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CRUNCHGEN(1)		FreeBSD	General	Commands Manual		  CRUNCHGEN(1)

     crunchgen -- generates build environment for a crunched binary

     crunchgen [-foql] [-h makefile-header-name] [-m makefile-name]
	       [-p obj-prefix] [-c c-file-name]	[-e exec-file-name]

     A crunched	binary is a program made up of many other programs linked
     together into a single executable.	 The crunched binary main() function
     determines	which component	program	to run by the contents of argv[0].
     The main reason to	crunch programs	together is for	fitting	as many	pro-
     grams as possible onto an installation or system recovery floppy.

     The crunchgen utility reads in the	specifications in conf-file for	a
     crunched binary, and generates a Makefile and accompanying	top-level C
     source file that when built creates the crunched executable file from the
     component programs.  For each component program, crunchgen	can optionally
     attempt to	determine the object (.o) files	that make up the program from
     its source	directory Makefile.  This information is cached	between	runs.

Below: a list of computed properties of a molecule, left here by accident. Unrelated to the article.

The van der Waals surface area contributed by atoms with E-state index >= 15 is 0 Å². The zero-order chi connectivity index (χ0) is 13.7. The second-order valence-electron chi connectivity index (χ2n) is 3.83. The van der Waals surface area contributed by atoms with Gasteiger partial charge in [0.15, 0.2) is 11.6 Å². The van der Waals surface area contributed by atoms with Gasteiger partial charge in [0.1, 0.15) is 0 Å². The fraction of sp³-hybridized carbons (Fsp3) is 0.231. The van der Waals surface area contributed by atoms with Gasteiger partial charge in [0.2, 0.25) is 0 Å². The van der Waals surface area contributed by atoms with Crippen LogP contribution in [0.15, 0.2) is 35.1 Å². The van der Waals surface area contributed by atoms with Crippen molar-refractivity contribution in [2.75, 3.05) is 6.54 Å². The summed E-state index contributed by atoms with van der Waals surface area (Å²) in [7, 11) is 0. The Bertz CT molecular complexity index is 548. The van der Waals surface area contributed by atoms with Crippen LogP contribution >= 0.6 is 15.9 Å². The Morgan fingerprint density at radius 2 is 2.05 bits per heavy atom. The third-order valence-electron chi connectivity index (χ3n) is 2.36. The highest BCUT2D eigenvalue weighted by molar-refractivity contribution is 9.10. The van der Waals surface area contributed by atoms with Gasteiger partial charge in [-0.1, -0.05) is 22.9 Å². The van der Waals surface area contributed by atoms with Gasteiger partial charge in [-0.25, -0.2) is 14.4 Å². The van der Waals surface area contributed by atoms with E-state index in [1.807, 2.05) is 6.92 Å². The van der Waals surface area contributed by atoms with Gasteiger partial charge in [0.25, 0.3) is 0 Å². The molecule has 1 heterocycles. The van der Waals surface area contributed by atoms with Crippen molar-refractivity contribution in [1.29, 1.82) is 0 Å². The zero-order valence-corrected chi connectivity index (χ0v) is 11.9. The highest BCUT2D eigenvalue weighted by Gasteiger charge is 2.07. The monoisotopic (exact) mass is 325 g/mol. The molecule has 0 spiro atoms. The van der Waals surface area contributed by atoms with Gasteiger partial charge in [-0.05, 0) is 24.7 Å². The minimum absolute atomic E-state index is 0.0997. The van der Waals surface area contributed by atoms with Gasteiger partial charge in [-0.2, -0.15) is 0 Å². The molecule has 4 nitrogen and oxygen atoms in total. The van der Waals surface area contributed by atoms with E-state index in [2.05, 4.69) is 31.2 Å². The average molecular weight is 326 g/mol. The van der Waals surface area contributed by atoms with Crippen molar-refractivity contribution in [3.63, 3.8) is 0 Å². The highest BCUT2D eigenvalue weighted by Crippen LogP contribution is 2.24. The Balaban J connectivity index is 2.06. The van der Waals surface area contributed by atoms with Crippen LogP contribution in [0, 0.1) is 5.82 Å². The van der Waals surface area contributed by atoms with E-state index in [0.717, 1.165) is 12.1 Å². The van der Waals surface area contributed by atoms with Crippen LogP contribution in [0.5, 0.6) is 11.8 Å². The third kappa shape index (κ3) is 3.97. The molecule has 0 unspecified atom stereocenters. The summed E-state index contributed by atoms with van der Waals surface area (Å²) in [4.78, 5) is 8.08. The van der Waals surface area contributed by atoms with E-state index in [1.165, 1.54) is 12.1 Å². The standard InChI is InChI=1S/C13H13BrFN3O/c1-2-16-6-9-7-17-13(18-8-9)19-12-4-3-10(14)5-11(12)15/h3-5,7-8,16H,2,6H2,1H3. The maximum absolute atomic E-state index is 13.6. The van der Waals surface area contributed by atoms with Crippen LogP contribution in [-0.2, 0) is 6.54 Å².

The crunchgen utility uses	the companion program crunchide(1) to elimi-
     nate link-time conflicts between the component programs by	hiding all
     unnecessary symbols.

     The crunchgen utility places specific requirements	on package Makefiles
     which make	it unsuitable for use with non-BSD sources.  In	particular,
     the Makefile must contain the target depend, and it must define all
     object files in the variable OBJS.	 In some cases,	you can	use a fake
     Makefile: before looking for Makefile in the source directory foo,
     crunchgen looks for the file in the current directory.

     After crunchgen is	run, the crunched binary can be	built by running
     ``make -f <conf-name>.mk''.  The component	programs' object files must
     already be	built.	An objs	target,	included in the	output makefile, will
     run make(1) in each component program's source dir	to build the object
     files for the user.  This is not done automatically since in release
     engineering circumstances it is generally not desirable to	be modifying
     objects in	other directories.

     The options are as	follows:

     -c	c-file-name
	     Set output	C file name to c-file-name.  The default name is

     -e	exec-file-name
	     Set crunched binary executable file name to exec-file-name.  The
	     default name is _conf-name_.

     -f	     Flush cache.  Forces the recalculation of cached parameters.

     -l	     List names.  Lists	the names this binary will respond to.

     -h	makefile-header-name